WEST PALM BEACH, Fla. - There’s a generally accepted rule in spring training that veteran players need only stay in the dugout watching exhibition games until the mass substitutions start taking place, usually around the fourth inning or so during this first week of play.
Ryan Zimmerman, though, spoke to his Nationals teammates before Saturday night’s Grapefruit League opener and made it clear no one was to leave the dugout until the completion of the fifth inning, until Aaron Barrett had completed his first appearance in a big league game in 3 1/2 years.
“It’s unbelievable the amount of support I have from my teammates,” the reliever said. “Everybody sticking around to watch me pitch, it’s unbelievable. I can’t really explain to you how much that means to me. To be back and to be able to pitch again, words can’t describe it.”
It was just an inning of relief on Feb. 23, an inning that ended with two runs having crossed the plate. But it was so much more than that for Barrett, who after making 90 appearances for the Nationals in 2014-15 spent a year rehabbing from Tommy John surgery only to break his arm throwing a pitch and require another two years of rehab to make it back from that horrific injury.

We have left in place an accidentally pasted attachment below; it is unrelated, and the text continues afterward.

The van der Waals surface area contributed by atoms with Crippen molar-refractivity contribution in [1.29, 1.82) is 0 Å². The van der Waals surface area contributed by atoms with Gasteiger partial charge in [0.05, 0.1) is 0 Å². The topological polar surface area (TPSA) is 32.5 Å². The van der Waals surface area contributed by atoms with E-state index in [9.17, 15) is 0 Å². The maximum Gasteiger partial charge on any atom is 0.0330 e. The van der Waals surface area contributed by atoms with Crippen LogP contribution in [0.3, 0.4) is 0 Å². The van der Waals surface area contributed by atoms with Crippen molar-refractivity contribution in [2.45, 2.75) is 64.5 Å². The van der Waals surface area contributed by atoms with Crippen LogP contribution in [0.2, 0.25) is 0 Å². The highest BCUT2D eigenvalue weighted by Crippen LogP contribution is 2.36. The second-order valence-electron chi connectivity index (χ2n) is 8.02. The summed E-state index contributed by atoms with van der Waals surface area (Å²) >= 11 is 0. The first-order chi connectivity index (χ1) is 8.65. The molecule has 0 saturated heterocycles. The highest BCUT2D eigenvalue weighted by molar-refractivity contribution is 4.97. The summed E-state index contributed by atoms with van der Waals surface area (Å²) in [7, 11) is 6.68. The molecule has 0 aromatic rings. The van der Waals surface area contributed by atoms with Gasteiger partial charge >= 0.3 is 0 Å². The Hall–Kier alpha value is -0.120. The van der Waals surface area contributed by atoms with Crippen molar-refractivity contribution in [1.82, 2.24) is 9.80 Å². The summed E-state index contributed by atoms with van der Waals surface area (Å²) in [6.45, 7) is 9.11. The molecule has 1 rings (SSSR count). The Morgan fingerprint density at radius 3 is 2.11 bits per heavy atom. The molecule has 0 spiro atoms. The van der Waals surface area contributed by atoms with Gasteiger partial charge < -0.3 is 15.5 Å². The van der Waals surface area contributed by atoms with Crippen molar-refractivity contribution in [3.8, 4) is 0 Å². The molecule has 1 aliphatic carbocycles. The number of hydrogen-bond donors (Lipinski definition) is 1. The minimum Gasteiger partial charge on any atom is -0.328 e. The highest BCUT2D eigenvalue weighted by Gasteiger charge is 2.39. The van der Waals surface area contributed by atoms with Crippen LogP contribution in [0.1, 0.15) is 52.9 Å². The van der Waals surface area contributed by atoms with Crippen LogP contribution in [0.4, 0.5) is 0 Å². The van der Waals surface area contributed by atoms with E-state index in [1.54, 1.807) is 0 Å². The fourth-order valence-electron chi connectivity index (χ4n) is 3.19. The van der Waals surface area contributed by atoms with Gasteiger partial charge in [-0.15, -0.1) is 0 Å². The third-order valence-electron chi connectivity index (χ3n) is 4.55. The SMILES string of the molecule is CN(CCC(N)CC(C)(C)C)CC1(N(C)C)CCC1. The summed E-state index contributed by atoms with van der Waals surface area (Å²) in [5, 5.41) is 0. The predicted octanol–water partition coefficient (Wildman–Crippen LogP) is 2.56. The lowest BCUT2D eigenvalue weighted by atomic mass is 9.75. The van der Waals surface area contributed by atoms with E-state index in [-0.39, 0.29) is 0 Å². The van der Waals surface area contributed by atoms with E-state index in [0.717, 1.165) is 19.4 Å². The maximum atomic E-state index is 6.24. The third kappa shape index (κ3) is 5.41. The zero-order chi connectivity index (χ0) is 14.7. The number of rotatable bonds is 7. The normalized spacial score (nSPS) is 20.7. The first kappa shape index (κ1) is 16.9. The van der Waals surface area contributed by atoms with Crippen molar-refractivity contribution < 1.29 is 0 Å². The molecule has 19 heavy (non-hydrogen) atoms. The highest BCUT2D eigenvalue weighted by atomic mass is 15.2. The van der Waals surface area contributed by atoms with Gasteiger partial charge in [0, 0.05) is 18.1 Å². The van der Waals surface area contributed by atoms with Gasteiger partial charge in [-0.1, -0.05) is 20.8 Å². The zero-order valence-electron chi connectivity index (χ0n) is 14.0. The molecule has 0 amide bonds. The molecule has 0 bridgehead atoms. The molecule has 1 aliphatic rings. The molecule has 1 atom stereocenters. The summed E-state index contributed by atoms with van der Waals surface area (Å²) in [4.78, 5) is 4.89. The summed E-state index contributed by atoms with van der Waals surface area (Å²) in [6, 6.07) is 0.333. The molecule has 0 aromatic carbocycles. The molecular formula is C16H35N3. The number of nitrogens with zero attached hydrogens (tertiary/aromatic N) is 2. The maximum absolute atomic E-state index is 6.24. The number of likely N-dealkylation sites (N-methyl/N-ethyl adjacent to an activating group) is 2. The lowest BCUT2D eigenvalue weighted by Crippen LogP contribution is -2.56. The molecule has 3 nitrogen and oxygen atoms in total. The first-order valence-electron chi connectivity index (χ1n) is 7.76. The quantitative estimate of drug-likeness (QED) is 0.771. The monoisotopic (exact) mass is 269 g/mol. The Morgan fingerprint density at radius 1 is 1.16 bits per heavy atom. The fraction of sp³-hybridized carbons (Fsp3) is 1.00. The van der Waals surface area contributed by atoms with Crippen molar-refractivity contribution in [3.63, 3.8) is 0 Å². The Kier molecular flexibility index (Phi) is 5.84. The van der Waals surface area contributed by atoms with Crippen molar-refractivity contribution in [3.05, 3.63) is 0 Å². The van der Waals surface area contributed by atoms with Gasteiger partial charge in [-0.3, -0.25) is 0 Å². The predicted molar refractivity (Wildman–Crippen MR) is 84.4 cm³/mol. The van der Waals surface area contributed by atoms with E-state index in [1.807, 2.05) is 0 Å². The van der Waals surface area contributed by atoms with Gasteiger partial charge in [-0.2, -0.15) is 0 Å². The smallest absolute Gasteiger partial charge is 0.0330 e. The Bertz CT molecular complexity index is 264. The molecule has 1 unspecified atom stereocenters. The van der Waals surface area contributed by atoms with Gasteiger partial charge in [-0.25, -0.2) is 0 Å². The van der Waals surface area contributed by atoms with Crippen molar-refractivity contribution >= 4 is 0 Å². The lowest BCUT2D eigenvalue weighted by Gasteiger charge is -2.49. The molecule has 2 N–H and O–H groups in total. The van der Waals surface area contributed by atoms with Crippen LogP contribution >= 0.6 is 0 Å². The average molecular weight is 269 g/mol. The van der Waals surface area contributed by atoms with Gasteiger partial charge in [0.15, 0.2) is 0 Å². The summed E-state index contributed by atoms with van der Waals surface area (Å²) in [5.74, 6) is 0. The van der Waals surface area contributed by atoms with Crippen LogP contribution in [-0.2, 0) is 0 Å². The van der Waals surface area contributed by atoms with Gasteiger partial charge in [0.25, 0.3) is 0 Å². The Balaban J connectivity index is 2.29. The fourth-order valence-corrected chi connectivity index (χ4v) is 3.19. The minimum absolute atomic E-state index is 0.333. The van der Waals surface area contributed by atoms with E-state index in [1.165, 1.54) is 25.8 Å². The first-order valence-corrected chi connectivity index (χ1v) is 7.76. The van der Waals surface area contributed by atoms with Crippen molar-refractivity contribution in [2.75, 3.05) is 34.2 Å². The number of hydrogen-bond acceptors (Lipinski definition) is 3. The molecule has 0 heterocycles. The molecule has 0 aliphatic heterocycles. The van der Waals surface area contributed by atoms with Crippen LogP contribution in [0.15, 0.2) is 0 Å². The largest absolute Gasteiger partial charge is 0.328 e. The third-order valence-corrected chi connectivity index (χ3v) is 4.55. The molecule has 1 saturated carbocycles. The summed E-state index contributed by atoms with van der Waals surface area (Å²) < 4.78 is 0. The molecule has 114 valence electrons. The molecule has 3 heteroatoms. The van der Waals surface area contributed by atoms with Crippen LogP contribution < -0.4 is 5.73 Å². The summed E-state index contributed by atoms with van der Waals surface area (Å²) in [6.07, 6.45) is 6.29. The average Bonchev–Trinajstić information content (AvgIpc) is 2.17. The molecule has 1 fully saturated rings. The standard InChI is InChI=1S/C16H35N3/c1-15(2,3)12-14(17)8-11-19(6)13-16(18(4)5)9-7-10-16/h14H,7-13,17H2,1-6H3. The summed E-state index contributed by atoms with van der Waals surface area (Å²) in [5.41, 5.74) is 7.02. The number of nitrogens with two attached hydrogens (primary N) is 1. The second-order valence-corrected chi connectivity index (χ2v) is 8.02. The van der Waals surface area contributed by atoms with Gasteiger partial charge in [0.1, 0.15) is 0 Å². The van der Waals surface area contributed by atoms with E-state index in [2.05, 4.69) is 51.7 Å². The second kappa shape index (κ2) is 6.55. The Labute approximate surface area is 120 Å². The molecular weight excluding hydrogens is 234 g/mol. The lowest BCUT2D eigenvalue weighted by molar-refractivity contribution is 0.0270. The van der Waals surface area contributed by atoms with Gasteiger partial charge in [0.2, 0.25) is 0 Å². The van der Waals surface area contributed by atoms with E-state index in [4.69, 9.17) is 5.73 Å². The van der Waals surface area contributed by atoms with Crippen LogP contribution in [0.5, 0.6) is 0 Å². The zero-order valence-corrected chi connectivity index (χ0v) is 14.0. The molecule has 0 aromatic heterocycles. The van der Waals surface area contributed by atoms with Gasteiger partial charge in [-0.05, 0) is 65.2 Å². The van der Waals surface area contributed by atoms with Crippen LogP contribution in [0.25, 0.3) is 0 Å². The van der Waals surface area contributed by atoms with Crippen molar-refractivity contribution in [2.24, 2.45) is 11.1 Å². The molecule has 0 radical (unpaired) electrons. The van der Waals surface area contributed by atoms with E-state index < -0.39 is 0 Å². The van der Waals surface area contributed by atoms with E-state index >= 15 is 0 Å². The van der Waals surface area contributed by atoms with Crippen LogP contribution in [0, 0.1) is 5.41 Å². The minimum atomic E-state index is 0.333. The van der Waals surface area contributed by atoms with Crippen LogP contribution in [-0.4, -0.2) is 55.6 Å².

When he completed his warm-up pitches prior to the top of the fifth, Barrett took some extra time behind the mound to say a prayer and compose himself before getting back to work, thinking about what it took just to put himself back in this position.
“I think I appreciate the moment more now than I did ever,” said the 31-year-old, who has a metal plate and screws in his elbow. “It’s something I try to be really present. When you have something taken away, and now being able to pitch again and realizing what you have, I was just trying to really hone in on everything. It was just a special moment for me. I was just trying to make the most of it.”
Barrett, who regularly threw 95 mph before suffering his injuries, topped out at 91 mph Saturday night. The results weren’t especially memorable; he allowed a leadoff single, then issued a walk, then after recording two outs (including a strikeout of Aledmys Díaz) he allowed a two-run single to center.
But by night’s end, Barrett wasn’t getting worked up about his pitching line. The simple fact this non-roster invitee to big league camp pitched in the game was enough to bring out his true emotions.
“After the outing, obviously, I was upset at first, just because I was one pitch away from putting up that goose egg,” he said. “And I really wanted to not give up any runs. So initially, the competitor in me, I never want to fail. But at the same time, I know I can hold my head up. Because I know I gave everything I had. To be back pitching and competing at this level, I can’t describe. I’m really excited about it.”